By Rami Abou-Sabe
On an unseasonably warm February night, MUNA treated nearly 500 adoring fans to an inspired, moving performance of their new album About U. Fresh off the February 3rd release, MUNA made their Boston headlining debut last Friday (Feb. 24) at Brighton Music Hall.
Described as a dark pop band, MUNA’s sound is drenched in delicate electronic production, but the group insists their live show function like a “rock band” with a full rhythm section.
Part HAIM, part MS MR, with just enough Fleetwood Mac the band is catchy, intelligent, and downright irresistible. Melodic basslines and driving percussion straight out of the eighties punctuate slick guitar work and three part harmonies that rival the likes of Lennon-McCartney-Harrison.
The band, who self-identify as queer, have become a beacon of light for minority communities. “I Know A Place” is a modern LGBTQ+ anthem, and songs like “Crying On The Bathroom Floor” explore the emotional toll of surviving an abusive relationship.
Aware of music’s growing place in the social and political discourse, the group does not shy away from their role. Opening with lead single “I Know A Place” set an unmistakable tone for the evening; if you don’t feel like you belong, you do belong here, in the arms of MUNA.
Singer Katie Gavin, dressed in the band’s all-black hoodie and a pair of high-heeled boots (purchased from local thrift spot Buffalo Exchange), is an artist confidently finding her voice. Her upper register control is truly impressive, and her command of the stage seems naturally effortless.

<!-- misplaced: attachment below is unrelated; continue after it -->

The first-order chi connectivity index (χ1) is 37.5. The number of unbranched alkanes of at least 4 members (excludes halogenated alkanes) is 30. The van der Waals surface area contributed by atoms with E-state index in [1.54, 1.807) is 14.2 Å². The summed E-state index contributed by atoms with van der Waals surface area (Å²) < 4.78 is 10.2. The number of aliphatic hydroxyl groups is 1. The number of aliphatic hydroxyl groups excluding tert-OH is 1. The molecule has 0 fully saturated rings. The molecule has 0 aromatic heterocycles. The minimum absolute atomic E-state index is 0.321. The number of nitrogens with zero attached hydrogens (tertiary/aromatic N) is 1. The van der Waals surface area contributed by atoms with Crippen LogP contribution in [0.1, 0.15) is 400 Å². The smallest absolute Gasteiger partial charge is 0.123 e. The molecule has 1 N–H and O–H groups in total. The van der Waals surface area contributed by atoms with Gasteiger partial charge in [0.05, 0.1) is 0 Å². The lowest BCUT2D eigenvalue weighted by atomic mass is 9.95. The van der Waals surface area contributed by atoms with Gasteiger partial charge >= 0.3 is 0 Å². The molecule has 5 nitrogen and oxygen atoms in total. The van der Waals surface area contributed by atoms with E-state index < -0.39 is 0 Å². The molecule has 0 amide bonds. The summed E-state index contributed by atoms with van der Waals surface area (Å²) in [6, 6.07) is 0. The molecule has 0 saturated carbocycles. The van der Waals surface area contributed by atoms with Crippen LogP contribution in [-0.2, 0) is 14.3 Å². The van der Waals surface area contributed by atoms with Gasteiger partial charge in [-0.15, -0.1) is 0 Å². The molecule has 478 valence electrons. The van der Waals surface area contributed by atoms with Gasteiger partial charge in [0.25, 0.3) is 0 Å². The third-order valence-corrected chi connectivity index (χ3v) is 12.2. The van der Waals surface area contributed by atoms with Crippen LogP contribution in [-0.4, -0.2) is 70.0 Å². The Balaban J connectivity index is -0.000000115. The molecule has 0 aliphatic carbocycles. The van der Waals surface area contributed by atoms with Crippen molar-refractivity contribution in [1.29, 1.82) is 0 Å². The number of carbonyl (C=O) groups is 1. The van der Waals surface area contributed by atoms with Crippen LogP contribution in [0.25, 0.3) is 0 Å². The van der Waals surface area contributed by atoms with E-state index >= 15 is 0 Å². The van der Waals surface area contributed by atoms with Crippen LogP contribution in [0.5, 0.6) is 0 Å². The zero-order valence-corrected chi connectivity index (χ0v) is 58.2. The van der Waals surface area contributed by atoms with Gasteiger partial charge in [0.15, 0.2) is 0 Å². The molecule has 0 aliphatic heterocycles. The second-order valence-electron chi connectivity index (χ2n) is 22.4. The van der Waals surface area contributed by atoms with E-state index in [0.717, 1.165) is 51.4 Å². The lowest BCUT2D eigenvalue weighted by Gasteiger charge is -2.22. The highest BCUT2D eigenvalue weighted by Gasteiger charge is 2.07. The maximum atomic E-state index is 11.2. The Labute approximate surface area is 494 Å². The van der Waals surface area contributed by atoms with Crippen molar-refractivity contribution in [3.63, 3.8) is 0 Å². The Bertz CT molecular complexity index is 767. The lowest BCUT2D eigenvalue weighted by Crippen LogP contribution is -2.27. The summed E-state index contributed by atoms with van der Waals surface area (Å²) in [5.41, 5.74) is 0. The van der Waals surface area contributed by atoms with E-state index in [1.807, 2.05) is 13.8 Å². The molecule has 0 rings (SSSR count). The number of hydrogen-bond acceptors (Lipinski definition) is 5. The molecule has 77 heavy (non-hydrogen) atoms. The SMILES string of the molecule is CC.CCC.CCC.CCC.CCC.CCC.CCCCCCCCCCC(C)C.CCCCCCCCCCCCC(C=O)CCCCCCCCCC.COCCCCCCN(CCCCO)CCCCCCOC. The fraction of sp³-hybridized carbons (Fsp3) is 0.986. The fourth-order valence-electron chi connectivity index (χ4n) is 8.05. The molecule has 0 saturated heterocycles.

Guitarist Josette Maskin delivers breezy licks and much of the band’s onstage energy. Her midset solo showcased an array of pedals and effect boxes yielding one of the most pleasing guitar tones this writer has heard in a long time.
Rounding out the trio, Naomi McPherson provides backing guitars and keys. While all three women contribute vocally, McPherson’s tight-knit harmonies and cerebral mid-show banter stand out.
Perhaps the most powerful moment of the night involved no music at all. Gavin stepped up to the microphone and tenderly asked fans to recognize the love in the room with a moment of silence.
The attentive crowd quickly quieted. Awkward glances darted back and forth. Some audience members choosing to shut their eyes, others ever curious. Gavin looked lost in the moment, full of joy. She broke the silence with an endearing yelp, as laughter spread through the crowd.
It’s rare as a writer to witness a band on the precipice of becoming something much larger. But one thing is clear after their Friday night performance; if MUNA can keep this up, they have a long, successful career ahead.
The band has tapped into growing unrest across this country, while packaging their message into the form of listenable, danceable pop music. Perhaps a talented, socially conscious band of badass women is just what the young people of this country need right now.
Rock on, MUNA. The world will be watching soon enough.